Jeffrey Carduner, Aesthetic Realism consultant, writes:
The Right of Aesthetic Realism to Be Known has brought honest, vibrant new seeing to the world—including in these months as America is in the midst of so much. The latest issue, “What America Is Hoping For,” has in it what people desperately need to know in order to comprehend ourselves and each other, to end prejudice and racism, to have democracy itself thrive! You’ll be thrilled to read this urgently practical and beautiful new issue of The Right of Aesthetic Realism to Be Known.
The commentary by Ellen Reiss begins:
Dear Unknown Friends:
Here is part 2 of the important 1975 lecture What Was Going On, by Eli Siegel, one in his landmark Goodbye Profit System series. In those talks he showed—with rich, vivid, wide-ranging evidence from history and human life:
There will be no economic recovery in the world until economics itself, the making of money, the having of jobs, becomes ethical; is based on good will rather than on the ill will which has been predominant for centuries.
Now it is many decades later. Over these years, Americans have been told often that we’ll soon be in, or are in, or just slipped out of, an “economic recovery.” But anyone can see that the economy has not recovered. There has been, since the 1970s, that ever-increasing terrible division: fewer and fewer persons own the vast proportion of our nation’s wealth; more and more live in poverty. People who call themselves middle class are in lines at food banks to get nourishment for themselves and their children. (And that was so before the coronavirus pandemic.)
In recent issues of this journal, I’ve written a good deal about the atmosphere and happenings in America these days, and the feelings of people. In this issue I’ll comment on five paragraphs by Eli Siegel, from the preface to his second book of poetry, Hail, American Development. They are about America, what she deeply is and how we should see her. These paragraphs can seem, and are, philosophic; yet they have in them how Americans must see ourselves and each other and our nation if America is to be herself and true to herself, and if democracy is to be safe in this land—and real, and complete. They are the opening paragraphs of the preface. And their basis is this principle of Aesthetic Realism: “All beauty is a making one of opposites, and the making one of opposites is what we are going after in ourselves.”
The First Paragraph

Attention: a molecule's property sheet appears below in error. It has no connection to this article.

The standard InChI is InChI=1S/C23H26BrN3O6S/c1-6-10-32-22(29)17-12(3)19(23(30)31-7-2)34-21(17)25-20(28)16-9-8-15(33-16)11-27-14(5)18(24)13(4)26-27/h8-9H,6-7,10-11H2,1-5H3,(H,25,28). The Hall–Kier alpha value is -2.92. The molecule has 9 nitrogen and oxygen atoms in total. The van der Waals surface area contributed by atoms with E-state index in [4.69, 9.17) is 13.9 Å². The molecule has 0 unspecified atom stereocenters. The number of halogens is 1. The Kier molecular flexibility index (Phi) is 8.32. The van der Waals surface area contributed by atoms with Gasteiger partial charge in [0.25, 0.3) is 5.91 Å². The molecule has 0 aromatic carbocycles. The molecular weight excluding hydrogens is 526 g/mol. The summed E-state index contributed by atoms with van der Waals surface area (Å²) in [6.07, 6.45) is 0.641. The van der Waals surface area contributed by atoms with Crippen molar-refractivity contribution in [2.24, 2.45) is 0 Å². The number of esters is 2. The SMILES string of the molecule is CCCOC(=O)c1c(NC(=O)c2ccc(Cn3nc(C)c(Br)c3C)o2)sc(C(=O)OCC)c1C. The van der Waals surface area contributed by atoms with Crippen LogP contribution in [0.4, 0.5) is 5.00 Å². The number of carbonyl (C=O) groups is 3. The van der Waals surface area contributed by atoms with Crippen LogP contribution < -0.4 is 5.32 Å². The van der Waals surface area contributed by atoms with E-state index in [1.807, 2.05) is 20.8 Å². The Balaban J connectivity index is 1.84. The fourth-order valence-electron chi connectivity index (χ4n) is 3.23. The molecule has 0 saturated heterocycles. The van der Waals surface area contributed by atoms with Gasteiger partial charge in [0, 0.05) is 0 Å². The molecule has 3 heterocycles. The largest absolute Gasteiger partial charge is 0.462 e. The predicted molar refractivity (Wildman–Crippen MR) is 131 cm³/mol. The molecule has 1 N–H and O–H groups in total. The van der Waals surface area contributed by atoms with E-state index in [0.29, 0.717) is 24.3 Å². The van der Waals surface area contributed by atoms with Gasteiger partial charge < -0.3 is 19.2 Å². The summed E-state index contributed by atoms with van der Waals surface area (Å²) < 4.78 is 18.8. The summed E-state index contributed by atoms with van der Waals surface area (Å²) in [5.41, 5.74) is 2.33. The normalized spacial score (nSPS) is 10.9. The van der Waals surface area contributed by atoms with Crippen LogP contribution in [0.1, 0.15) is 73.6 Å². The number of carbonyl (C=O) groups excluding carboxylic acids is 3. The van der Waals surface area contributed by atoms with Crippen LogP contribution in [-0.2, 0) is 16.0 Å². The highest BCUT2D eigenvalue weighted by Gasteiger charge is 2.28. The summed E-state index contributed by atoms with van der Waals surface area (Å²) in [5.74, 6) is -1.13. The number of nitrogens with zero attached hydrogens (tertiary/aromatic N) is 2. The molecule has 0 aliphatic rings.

The first paragraph is one sentence. It is a great sentence, in its surprise and quietude:
If the sameness and difference of America were to become musical, it would be poetry.
Eli Siegel loved America. He saw its oneness of sameness and difference as magnificent, and as embodying ethics. America has perhaps more geographic differences than any other nation, with (for example) its soaring mountains and flat plains; its southern heat, and its ice and snows; its rivers, both slow and speedy, and its desert land; and the often wild crashing of two oceans onto beaches of smooth sand. These are things so different from each other. Yet they’re of the same country, and can be felt as calling to each other, saying: “We’re not only different; we’re of each other, akin.”
A big part of the aesthetics of America, her oneness of sameness and difference, is her people. It’s still true that people of more different backgrounds constitute the United States than make up any other country. This fact is beautiful, though persons’ conceit has kept them from liking that beauty.
We need to see what the sameness-and-difference makeup of America means, and why it matters so much. All art, Aesthetic Realism shows, is sameness and difference felt as one thing. Every shape in a painting is just itself, particular; yet if the painting is art, these different shapes say to each other, “I am like you too, inseparable from you, as I am just me.” That occurs in a good poem. Every phrase, idea, word, while having a rightness as itself, joins with, is inseparable from, the other phrases, ideas, words. And through this inseparable difference-and-likeness, the poem is alive: it has music….Read more